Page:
The Lexus GX has been on sale now for the better part of two decades. A true truck-based 4×4 SUV, the GX is based on the Toyota Land Cruiser Prado, a vehicle similar to the 4Runner but sold only in markets outside of North America. While the Prado is nearly perfect for the North American market, selling it here as a Toyota would mean cannibalizing sales of the 4Runner, so Toyota chose to instead develop a luxury version of the Prado and sell it here in the U.S. as the Lexus GX. Given that it’s designed primarily for foreign markets, the Land Cruiser Prado/Lexus GX features some quirks, one of which is a side-hinged rear hatch opening — a design that’s not uncommon in other markets but seldom seen in the United States. Here, we’ll take a closer look at the unique rear hatch design on Lexus’ midsize body-on-frame off-roader.
Before we dive into the details of the hatch itself, we should note that it’s also possible to access the GX’s rear cargo area through the rear glass. On the bottom left side of the rear window is a rubber button you press to open the rear glass. This is helpful, given that the rear door design makes it inconvenient to open in a lot of cases.
The handle for opening the actual hatch is located to the left of the license plate. The door is hinged on the passenger side of the vehicle and supported by a gas strut.
Once it’s open, it’s really strange to see an SUV rear door frame with no hinges at the top. It’s the kind of thing you’d generally overlook until someone points it out to you, and then afterward you can’t miss it.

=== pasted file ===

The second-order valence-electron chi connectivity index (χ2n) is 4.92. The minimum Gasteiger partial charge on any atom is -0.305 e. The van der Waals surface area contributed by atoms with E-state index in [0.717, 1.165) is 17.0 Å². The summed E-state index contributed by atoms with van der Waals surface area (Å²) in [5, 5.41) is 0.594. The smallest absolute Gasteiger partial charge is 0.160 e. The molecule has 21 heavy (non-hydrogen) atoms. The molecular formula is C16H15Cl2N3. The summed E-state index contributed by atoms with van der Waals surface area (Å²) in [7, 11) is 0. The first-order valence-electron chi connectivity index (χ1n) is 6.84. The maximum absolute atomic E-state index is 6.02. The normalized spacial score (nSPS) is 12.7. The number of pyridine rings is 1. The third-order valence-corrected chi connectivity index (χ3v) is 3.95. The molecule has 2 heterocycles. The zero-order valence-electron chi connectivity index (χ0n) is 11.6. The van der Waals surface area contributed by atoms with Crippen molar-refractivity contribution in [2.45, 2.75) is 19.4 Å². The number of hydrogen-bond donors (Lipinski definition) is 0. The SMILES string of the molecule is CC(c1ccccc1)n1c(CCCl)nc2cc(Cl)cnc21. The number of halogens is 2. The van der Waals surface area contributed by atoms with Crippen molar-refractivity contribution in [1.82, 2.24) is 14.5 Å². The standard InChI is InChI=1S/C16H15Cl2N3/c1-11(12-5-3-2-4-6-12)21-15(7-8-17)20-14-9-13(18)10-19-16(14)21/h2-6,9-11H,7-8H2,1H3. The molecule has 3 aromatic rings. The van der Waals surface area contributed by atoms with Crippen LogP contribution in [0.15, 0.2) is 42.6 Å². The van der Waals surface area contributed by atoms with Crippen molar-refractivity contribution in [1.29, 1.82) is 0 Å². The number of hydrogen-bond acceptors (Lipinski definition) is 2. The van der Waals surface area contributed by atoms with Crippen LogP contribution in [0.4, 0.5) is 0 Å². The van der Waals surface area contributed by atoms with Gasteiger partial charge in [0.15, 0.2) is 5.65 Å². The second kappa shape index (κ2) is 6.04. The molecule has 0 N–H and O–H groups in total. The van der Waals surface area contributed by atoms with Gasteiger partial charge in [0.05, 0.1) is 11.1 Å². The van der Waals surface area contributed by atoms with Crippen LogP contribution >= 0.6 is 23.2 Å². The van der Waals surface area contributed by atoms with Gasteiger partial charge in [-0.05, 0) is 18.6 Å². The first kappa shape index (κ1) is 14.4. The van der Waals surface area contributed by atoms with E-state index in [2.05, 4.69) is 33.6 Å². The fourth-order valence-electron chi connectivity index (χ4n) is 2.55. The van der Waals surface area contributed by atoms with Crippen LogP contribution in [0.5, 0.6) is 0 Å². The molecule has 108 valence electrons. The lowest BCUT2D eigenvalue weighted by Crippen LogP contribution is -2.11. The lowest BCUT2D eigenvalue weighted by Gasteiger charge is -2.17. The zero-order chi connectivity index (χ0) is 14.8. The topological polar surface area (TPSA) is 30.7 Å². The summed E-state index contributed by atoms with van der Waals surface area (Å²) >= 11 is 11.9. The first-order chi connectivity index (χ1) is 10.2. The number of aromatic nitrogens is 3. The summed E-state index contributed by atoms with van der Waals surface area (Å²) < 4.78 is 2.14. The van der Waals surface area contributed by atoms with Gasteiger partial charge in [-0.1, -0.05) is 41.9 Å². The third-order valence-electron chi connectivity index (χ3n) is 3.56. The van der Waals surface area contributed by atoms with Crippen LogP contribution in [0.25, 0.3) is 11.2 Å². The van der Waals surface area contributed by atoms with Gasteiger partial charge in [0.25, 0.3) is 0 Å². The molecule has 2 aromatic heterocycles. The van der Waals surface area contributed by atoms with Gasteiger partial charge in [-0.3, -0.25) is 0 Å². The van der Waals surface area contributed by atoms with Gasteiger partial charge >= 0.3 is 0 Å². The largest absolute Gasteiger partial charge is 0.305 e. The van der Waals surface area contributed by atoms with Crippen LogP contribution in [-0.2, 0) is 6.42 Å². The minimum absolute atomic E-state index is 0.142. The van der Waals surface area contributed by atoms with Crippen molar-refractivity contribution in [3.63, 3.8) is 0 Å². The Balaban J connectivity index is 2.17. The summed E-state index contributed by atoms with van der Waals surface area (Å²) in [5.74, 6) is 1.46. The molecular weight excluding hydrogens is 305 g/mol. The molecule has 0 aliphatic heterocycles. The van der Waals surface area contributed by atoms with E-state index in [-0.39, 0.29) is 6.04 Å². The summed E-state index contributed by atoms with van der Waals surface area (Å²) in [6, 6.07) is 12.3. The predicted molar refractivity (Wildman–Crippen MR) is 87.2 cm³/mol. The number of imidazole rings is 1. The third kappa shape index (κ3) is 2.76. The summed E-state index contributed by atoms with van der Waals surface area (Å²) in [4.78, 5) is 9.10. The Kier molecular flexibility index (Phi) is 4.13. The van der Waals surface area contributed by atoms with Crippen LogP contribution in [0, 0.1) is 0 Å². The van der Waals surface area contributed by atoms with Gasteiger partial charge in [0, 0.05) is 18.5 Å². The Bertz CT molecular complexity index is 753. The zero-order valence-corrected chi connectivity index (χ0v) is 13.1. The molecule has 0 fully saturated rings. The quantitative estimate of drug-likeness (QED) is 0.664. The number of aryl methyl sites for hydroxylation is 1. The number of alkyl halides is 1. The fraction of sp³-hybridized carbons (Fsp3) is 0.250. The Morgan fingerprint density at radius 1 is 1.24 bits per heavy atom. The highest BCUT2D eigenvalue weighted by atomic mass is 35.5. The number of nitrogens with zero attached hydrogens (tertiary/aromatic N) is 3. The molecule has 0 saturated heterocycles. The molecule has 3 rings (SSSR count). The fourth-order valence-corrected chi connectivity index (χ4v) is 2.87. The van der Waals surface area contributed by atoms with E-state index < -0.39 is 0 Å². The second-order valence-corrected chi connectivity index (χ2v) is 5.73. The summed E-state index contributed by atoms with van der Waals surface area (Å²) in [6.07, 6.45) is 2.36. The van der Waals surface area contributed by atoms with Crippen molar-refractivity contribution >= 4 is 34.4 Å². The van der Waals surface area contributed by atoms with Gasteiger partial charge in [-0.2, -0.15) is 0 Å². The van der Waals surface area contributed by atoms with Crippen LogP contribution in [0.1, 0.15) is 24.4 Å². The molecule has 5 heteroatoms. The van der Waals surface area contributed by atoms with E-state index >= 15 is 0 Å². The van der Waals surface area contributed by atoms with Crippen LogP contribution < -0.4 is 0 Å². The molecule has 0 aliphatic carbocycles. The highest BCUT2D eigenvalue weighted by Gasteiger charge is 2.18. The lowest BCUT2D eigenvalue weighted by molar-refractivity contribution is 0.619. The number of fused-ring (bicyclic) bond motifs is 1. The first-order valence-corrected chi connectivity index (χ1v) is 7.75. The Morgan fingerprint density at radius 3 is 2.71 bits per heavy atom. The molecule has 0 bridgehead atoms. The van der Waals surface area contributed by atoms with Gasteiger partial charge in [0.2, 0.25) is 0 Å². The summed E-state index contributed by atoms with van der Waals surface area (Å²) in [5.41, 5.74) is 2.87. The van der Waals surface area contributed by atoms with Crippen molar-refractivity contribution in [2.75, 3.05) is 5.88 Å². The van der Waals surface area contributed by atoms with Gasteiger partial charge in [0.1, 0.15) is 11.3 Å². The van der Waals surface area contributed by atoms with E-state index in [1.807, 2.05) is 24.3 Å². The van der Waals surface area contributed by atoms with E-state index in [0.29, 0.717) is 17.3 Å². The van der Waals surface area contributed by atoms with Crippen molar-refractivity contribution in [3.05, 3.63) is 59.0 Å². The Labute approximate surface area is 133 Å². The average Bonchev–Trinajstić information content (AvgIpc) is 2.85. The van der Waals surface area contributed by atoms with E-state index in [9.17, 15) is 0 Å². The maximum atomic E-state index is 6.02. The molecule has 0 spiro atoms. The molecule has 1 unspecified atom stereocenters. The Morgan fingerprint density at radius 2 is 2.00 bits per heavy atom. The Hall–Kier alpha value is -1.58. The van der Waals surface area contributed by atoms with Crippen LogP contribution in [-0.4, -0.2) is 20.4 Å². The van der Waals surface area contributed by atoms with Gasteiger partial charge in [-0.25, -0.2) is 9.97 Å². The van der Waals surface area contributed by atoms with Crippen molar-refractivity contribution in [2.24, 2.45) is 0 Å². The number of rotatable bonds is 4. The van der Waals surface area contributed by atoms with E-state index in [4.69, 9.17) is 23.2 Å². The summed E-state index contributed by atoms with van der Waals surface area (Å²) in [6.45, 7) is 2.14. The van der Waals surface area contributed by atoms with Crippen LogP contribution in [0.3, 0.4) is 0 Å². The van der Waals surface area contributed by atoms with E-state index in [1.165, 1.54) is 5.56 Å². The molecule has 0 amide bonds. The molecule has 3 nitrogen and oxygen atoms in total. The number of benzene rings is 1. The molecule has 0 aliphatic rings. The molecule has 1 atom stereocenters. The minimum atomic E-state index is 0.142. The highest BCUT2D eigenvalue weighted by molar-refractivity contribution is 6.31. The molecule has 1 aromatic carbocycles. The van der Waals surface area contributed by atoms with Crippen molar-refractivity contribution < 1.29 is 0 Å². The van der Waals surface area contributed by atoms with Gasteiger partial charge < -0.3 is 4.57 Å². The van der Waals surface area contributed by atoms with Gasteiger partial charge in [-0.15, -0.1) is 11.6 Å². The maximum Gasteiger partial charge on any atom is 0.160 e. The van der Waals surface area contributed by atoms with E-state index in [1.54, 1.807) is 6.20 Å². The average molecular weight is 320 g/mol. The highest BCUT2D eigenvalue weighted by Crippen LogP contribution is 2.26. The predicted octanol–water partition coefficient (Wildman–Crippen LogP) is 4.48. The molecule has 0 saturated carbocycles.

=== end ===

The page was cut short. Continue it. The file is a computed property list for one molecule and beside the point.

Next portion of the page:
On the back side of the GX’s rear hatch are two storage compartments. The larger of the two compartments houses a small first aid kit, although in foreign markets there’d likely be some other emergency items like a roadside hazard triangle in there as well. In the smaller compartment is the toolkit for changing a spare tire.
As for the cargo area, it houses a third-row seat that can be folded flat into the rear load floor when not in use. While convenient, the fold-flat third row takes up a fair amount of space in the rear cargo area, and the GX’s rear load floor is higher than in most vehicles as a result. As the GX uses a body-on-frame construction, the spare tire hangs between the frame rails and is accessed from underneath.
The GX’s rear hatch is supported by a single gas strut. Longer than the struts you typically see on a top-hinged hatch, the strut on the GX is about two-thirds the length of the entire hatch. The strut can be locked in the open position, which keeps the door from slamming shut on you if you’re parked on an incline, or if it’s just a windy day.
On that note, the GX’s rear hatch is pretty cumbersome to use. While the strut helps, the hatch still takes more effort to open than a top-hinged design, and when open, the hatch is virtually always in the way.
This is especially true any time you’re parallel parked. As the Land Cruiser Prado on which it’s based is designed for right-hand drive markets, where cars drive on the left side of the road, the GX’s rear door is hinged on the passenger side. This means that here in the U.S., any time you’re parallel parked and unloading things from the cargo area, the GX’s rear door blocks your access to the sidewalk while leaving you exposed to traffic — the opposite of what you want.
Opinions are all across the board on the GX’s side-hinged tailgate. Personally, I don’t see much upside to it and would prefer it be hinged at the top. There’s a reason that’s the design used on 99% of SUVs, hatchbacks and wagons. Either way, though, weird features like this are what make cars interesting, and despite its aging design, the GX is quietly one of the more interesting new vehicles on sale today. Find a Lexus GX for sale
Chris O’Neill grew up in the Rust Belt and now lives in Salt Lake City, Utah. He worked in the auto industry for a while, helping Germans design cars for Americans. Follow him on Instagram: @MountainWestCarSpotter.